Some people dislike conflict, and they will go to any lengths to avoid it. This forces you to yield to the will of others even when it conflicts with your values. People who have a tendency to be people-pleasers will go to any lengths to maintain harmony. This quality is a result of unhelpful communication techniques and certain personality traits. You are not alone if you find it difficult to communicate your views or feelings because you are worried about what other people will think. It is crucial to understand that even though the truth hurts, it must still be told to others. Discover your voice and have the guts to speak up. People who disagree with this are not welcome in your life.


If you were subjected to abuse or trauma as a child, you probably feel unworthy of importance or feeling anything at all. You may believe that setting boundaries will cause you to be hated or rejected, therefore you may choose to put up with others’ poor behavior in order to escape being by yourself. Some people search for the things they didn’t have as children and fail to establish good boundaries to safeguard themselves. Did you have abandoned parents or did you miss one parent as a child? This causes maladaptive behaviors in adulthood defined by looking for relationships that, even if they are damaging, subtly or intentionally replicate those you lacked as a child. As an adult, this could lead you to seek out toxic relationships or embrace a false notion of love. Some people think they are unlovable or think they must sacrifice their values in order for others to stay with them. This kind of relational deficit is defined by a lack of self-advocacy or a willingness to defend your principles or ideas. You think that following the majority is simpler, and this motivates you to be less authentic. After all, it’s preferable to be attached negatively than to be alone, isn’t it?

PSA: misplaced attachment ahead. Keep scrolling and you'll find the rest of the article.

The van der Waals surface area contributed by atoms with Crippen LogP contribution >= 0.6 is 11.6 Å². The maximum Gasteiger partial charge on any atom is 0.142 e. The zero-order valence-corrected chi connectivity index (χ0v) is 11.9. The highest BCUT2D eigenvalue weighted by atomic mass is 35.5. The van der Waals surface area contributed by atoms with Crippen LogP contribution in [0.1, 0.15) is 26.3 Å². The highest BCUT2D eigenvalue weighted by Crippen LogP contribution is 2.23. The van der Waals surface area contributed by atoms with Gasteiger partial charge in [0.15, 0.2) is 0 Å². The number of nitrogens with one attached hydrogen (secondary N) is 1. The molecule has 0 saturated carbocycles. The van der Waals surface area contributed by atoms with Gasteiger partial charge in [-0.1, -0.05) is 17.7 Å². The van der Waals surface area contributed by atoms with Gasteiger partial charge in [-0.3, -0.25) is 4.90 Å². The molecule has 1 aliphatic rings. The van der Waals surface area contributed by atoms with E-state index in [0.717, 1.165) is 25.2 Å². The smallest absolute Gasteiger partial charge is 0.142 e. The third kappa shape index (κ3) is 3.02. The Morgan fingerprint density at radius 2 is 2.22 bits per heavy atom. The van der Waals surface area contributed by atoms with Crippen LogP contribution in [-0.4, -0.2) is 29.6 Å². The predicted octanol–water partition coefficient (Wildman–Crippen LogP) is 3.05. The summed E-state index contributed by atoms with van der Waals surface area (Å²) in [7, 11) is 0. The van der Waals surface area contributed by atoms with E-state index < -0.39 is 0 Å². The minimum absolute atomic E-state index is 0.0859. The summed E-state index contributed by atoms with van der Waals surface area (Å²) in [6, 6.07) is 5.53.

Being in an abusive romantic relationship or being married to a covert narcissist lowers your self-esteem and makes you feel unworthy of having boundaries. You start ignoring your requirements and your own needs. It’s possible that you start to deceive yourself and concentrate all of your efforts on making your partner happy since at least then you’ll be viewed as a deserving person. Your brain develops dysfunctional neural networks as a result of emotional and mental abuse, which make you tolerate bad treatment. It starts out mildly and builds up to the point where you are unable to distinguish between their feelings and perceptions and your own. You might go out of your way to make other people happy, but when you become overburdened or believe that nothing is ever good enough, you become resentful.


Although they are a necessary part of life, boundaries can be challenging to uphold. Perhaps you feel guilty when you refuse because you don’t want to hurt other people. This is a typical reaction, but it’s not a good one. Boundaries keep you safe and make sure that no one can push you over your boundaries. Sounds easy enough, doesn’t it? In my professional experience, most people have a very difficult time establishing good boundaries. You can get assistance from New Vision Counseling and Consulting in creating and upholding appropriate limits. We can help you find your authentic self and then develop the good habits and limits that will help you live a successful and balanced life. Are you prepared to advance on your path to recovery? If so, please contact us at (405) 921-7776.